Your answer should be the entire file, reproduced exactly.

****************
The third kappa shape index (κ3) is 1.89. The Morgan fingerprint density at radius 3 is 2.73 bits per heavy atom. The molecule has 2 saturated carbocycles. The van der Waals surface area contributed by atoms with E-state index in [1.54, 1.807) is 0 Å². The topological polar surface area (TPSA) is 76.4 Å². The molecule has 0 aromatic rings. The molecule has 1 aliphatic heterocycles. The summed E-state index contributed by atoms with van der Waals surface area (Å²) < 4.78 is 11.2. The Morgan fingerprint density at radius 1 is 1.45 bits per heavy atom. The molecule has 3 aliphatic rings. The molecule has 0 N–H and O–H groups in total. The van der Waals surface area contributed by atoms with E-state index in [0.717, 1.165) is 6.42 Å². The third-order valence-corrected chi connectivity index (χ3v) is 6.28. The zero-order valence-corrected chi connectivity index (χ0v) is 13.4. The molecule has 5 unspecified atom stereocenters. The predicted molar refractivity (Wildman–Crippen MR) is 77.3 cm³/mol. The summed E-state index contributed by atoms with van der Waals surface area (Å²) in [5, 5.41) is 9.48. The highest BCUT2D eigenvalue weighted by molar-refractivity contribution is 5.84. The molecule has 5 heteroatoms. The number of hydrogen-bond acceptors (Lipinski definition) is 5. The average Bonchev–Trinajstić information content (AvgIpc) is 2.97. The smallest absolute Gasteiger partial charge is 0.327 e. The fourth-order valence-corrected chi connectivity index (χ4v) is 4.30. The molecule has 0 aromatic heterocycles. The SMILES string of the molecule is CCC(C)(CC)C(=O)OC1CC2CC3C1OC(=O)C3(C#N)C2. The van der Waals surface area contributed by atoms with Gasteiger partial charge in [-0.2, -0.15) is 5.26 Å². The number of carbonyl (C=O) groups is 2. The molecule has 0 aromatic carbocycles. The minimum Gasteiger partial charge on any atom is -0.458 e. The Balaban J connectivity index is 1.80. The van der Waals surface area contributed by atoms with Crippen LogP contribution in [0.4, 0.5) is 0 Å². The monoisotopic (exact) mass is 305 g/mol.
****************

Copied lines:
The third kappa shape index (κ3) is 1.89. The Morgan fingerprint density at radius 3 is 2.73 bits per heavy atom. The molecule has 2 saturated carbocycles. The van der Waals surface area contributed by atoms with E-state index in [1.54, 1.807) is 0 Å². The topological polar surface area (TPSA) is 76.4 Å². The molecule has 0 aromatic rings. The molecule has 1 aliphatic heterocycles. The summed E-state index contributed by atoms with van der Waals surface area (Å²) < 4.78 is 11.2. The Morgan fingerprint density at radius 1 is 1.45 bits per heavy atom. The molecule has 3 aliphatic rings. The molecule has 0 N–H and O–H groups in total. The van der Waals surface area contributed by atoms with E-state index in [0.717, 1.165) is 6.42 Å². The third-order valence-corrected chi connectivity index (χ3v) is 6.28. The zero-order valence-corrected chi connectivity index (χ0v) is 13.4. The molecule has 5 unspecified atom stereocenters. The predicted molar refractivity (Wildman–Crippen MR) is 77.3 cm³/mol. The summed E-state index contributed by atoms with van der Waals surface area (Å²) in [5, 5.41) is 9.48. The highest BCUT2D eigenvalue weighted by molar-refractivity contribution is 5.84. The molecule has 5 heteroatoms. The number of hydrogen-bond acceptors (Lipinski definition) is 5. The average Bonchev–Trinajstić information content (AvgIpc) is 2.97. The smallest absolute Gasteiger partial charge is 0.327 e. The fourth-order valence-corrected chi connectivity index (χ4v) is 4.30. The molecule has 0 aromatic heterocycles. The SMILES string of the molecule is CCC(C)(CC)C(=O)OC1CC2CC3C1OC(=O)C3(C#N)C2. The van der Waals surface area contributed by atoms with Gasteiger partial charge in [-0.2, -0.15) is 5.26 Å². The number of carbonyl (C=O) groups is 2. The molecule has 0 aromatic carbocycles. The minimum Gasteiger partial charge on any atom is -0.458 e. The Balaban J connectivity index is 1.80. The van der Waals surface area contributed by atoms with Crippen LogP contribution in [0.4, 0.5) is 0 Å². The monoisotopic (exact) mass is 305 g/mol.